“Kill all hippies”: the punk nihilism of Dennis Hopper’s Out of the Blue

Making its debut on Blu-ray in the UK, Out of the Blue is a cult classic about a punk-obsessed girl, which found Dennis Hopper ripping up the legacy of the 60s counterculture that he helped define.

Out of the Blue (1980)

By 1980, the counterculture dream and flower child optimism that Dennis Hopper had made his career on had long evaporated. Hopper’s indie film Out of the Blue, released that year to relatively little fanfare, looks back at that evaporation with nothing less than a scathing eye.

When Hopper directed his first film, Easy Rider (1969), he did so under the auspices of BBS Productions, the counterculture-chic production company founded by Bob Rafelson and Bert Schneider, who would go on to make several blue-collar, recession-squeezed American classics of the 1970s, including Five Easy Pieces (1970), The Last Picture Show (1971) and The King of Marvin Gardens (1972). Out of the Blue is a film that deserves to be considered spiritual kin – or a late addition, of sorts – to that particular strain of filmmaking. It shares the same deep-rooted cynicism, the same washed-out colour palettes and down-home spirit, the same working-class exurban sprawl of greasy spoon diners and mechanic shops.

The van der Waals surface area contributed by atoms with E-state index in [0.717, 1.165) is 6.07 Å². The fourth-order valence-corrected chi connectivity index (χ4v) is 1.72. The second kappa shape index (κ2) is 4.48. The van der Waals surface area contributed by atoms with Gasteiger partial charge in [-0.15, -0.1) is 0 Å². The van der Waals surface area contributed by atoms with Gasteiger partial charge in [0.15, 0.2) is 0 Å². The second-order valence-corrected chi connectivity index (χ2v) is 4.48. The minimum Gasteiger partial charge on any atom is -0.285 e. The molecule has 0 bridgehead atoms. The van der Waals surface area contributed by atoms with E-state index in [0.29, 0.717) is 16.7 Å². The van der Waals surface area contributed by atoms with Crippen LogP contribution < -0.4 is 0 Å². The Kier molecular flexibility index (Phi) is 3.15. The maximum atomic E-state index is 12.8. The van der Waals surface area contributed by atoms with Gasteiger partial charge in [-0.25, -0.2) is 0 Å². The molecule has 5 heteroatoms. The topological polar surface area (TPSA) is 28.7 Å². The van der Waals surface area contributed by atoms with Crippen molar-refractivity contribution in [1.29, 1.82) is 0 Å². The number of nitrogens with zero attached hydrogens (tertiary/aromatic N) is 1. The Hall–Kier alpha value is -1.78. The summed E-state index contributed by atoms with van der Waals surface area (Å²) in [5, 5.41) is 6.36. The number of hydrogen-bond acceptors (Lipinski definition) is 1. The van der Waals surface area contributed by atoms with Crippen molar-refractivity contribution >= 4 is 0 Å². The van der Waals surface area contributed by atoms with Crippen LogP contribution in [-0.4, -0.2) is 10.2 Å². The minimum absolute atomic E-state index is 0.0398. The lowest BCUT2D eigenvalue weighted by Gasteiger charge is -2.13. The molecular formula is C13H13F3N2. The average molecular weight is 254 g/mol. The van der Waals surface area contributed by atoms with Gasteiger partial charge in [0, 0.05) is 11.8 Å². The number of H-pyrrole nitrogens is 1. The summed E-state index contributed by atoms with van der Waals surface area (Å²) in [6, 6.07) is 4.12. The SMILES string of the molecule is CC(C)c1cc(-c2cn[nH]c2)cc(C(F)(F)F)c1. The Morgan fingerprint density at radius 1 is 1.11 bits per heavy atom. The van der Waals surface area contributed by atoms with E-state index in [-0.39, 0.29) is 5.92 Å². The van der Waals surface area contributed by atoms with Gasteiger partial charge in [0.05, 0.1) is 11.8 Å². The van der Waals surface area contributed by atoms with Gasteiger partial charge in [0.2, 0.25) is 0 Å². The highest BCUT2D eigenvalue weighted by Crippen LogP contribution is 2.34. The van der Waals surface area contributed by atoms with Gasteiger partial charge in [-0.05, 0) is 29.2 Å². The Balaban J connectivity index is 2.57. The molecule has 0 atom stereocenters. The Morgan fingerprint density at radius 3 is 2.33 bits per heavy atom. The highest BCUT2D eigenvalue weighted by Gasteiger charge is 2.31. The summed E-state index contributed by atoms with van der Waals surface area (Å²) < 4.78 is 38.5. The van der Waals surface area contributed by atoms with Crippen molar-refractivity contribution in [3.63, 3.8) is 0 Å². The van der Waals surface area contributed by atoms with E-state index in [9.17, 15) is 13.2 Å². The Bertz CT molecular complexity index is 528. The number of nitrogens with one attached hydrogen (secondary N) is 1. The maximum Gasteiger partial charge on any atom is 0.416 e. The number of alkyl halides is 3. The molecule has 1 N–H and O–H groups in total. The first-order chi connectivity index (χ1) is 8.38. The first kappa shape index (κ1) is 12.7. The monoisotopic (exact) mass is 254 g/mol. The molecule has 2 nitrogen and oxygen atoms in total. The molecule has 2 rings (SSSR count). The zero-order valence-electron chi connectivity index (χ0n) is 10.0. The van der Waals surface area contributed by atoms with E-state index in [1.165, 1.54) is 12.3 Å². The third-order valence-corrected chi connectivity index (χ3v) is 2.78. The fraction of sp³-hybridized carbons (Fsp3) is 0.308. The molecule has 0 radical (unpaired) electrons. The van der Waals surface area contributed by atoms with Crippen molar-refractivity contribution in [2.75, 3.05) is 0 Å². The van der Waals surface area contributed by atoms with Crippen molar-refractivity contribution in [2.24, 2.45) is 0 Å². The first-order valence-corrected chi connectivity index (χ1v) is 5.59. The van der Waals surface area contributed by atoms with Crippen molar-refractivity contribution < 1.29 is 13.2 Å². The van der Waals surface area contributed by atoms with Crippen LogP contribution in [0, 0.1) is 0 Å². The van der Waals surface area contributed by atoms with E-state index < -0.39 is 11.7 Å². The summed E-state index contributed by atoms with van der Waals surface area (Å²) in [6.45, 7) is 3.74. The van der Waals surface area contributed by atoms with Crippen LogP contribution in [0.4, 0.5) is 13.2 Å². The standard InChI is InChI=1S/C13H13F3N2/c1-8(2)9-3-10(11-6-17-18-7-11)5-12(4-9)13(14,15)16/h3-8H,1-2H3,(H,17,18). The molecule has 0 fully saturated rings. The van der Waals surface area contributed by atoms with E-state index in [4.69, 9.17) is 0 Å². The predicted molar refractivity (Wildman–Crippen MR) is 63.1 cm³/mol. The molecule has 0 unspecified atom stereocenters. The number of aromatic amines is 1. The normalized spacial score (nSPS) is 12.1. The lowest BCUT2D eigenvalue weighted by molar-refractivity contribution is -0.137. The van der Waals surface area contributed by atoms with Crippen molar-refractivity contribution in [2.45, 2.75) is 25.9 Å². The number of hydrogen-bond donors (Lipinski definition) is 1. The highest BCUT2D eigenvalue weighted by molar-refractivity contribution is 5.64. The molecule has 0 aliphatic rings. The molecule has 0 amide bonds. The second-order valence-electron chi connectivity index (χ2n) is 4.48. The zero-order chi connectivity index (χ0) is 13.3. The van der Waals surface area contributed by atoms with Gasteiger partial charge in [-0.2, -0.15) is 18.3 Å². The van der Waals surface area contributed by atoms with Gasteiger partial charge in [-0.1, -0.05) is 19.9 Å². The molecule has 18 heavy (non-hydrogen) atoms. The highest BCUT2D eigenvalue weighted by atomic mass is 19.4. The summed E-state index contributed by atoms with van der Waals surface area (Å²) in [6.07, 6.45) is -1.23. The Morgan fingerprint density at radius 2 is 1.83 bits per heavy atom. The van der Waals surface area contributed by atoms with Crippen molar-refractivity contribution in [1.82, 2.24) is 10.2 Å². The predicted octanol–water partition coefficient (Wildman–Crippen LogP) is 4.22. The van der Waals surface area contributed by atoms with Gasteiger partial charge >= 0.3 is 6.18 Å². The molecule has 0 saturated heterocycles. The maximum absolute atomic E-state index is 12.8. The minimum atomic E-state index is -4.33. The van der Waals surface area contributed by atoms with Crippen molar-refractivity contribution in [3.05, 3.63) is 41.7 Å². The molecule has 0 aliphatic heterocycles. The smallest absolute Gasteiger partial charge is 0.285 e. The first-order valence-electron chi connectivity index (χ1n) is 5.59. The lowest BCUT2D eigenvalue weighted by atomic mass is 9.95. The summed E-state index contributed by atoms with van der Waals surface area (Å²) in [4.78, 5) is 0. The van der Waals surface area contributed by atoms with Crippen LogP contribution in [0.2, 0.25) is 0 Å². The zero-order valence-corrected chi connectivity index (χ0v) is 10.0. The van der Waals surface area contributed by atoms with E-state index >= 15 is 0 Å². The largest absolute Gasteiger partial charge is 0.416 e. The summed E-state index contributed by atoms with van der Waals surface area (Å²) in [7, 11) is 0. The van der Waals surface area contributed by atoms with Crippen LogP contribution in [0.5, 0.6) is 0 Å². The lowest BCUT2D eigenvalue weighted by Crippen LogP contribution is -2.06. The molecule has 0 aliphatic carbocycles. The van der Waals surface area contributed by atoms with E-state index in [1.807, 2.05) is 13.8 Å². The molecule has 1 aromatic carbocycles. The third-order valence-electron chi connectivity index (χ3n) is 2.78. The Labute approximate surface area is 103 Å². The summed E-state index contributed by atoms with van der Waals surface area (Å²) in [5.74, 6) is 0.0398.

Easy Rider (1969)

Hopper’s first directorial work for nearly a decade – after the collapse and failure of his self-reflexive passion project The Last Movie (1971) – essentially happened through chance. Initially only set to star, Hopper took on the job of director after the original, Leonard Yakir, became ill only eight days into shooting. Hopper personally financed much of the $1.2 million dollar budget so he could ensure creative control.

From there, Hopper rewrote most of the screenplay, giving the technically Canadian film – it was shot in Vancouver – a rather American feel. Due to a minor technicality wherein the Canadian government failed to approve of it in time, Out of the Blue was actually entered into Cannes Film Festival with an unspecified nationality. And while much of the film is quite clearly shot in downtown Vancouver, that lack of specification feels somehow fitting: this is a film both resolutely of its time and somehow outside of it.

A devastating young Linda Manz plays 15-year-old Cebe, a music-obsessed young girl with a yen for the Sex Pistols and Elvis Presley. Manz had broken out in 1978 with her role as the narrator of sorts in Terrence Malick’s Days of Heaven, but here she is let off the leash with wild abandon. She sulks, preens and bristles like a baby porcupine, head tossed and chin lifted defiantly, mini denim jacket on her back like she arrived with it in the cradle and it’s grown as a second skin.